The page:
Here is a great way to get a 360 degree panoramic of a given area – throw a specially designed ball up in the air. The rest is done by the ball automatically, thanks to 36 cellphone camera sensors mounted around the outside of the ball (and protected in foam). As the ball reaches the maximum height of its travel, it is stationary for just a moment, Onboard sensors detect this momentary pause, and snaps the 36 pictures.
After retrieving the ball, the images are uploaded to a computer via USB, and a complete panoramic is assembled from the multiple images by dedicated software, which also lets you pan and view the image. There is no word yet on a commercial application of the unit, but it was being demoed at Siggraph Asia 2011.
Personally I would love to have one of these – it puts great panoramic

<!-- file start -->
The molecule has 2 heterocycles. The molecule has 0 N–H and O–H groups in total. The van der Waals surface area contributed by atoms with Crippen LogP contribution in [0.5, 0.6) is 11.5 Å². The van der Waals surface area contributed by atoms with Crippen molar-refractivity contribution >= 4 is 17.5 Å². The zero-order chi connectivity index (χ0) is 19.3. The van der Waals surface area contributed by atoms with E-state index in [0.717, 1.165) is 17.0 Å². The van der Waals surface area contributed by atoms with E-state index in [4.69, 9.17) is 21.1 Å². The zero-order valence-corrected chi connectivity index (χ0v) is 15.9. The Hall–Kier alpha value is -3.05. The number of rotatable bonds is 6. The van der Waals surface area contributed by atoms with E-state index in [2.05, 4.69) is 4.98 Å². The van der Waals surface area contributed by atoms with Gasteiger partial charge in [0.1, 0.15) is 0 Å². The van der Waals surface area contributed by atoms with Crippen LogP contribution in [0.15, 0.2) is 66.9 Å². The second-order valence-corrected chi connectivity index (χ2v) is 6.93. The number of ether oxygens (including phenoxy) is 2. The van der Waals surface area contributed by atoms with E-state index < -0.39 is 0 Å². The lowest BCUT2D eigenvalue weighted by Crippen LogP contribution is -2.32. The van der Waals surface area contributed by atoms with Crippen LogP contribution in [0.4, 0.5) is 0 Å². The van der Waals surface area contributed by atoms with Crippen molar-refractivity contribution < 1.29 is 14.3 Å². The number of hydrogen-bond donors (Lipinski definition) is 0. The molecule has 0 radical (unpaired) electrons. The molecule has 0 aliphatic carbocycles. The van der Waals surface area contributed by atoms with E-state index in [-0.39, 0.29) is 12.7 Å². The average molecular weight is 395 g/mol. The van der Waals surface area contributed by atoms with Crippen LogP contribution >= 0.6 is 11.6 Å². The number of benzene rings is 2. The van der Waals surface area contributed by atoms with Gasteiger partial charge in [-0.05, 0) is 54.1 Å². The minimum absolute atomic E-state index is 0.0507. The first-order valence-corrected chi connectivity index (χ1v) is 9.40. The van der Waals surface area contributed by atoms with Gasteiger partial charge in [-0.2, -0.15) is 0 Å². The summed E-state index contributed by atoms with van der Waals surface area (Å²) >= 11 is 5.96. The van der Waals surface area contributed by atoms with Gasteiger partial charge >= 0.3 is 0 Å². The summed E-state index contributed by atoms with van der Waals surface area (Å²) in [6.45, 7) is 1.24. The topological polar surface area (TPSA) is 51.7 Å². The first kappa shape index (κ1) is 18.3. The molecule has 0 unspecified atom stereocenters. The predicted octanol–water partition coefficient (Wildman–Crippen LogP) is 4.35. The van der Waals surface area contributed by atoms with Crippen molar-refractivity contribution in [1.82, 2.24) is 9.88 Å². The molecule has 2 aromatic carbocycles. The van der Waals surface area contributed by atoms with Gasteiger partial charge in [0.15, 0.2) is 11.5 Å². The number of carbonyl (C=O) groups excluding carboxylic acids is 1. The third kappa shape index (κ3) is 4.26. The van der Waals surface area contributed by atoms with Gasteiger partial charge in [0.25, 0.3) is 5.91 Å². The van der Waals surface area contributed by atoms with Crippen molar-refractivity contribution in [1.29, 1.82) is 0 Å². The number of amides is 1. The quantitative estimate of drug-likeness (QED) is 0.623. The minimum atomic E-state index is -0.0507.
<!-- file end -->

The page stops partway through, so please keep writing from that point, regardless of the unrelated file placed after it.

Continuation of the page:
photography just a stones throw away, more or less. And if it was
coupled with a connected smartphone, wouldn't that be a great way to
show someone where you were at the time? It's almost like being there.
The word was originally coined by the Irish painter Robert Barker to describe his panoramic paintings of Edinburgh. Shown on a cylindrical surface and viewed from the inside, they were exhibited in London in 1792 as "The Panorama". The motion-picture term panning is derived from panorama.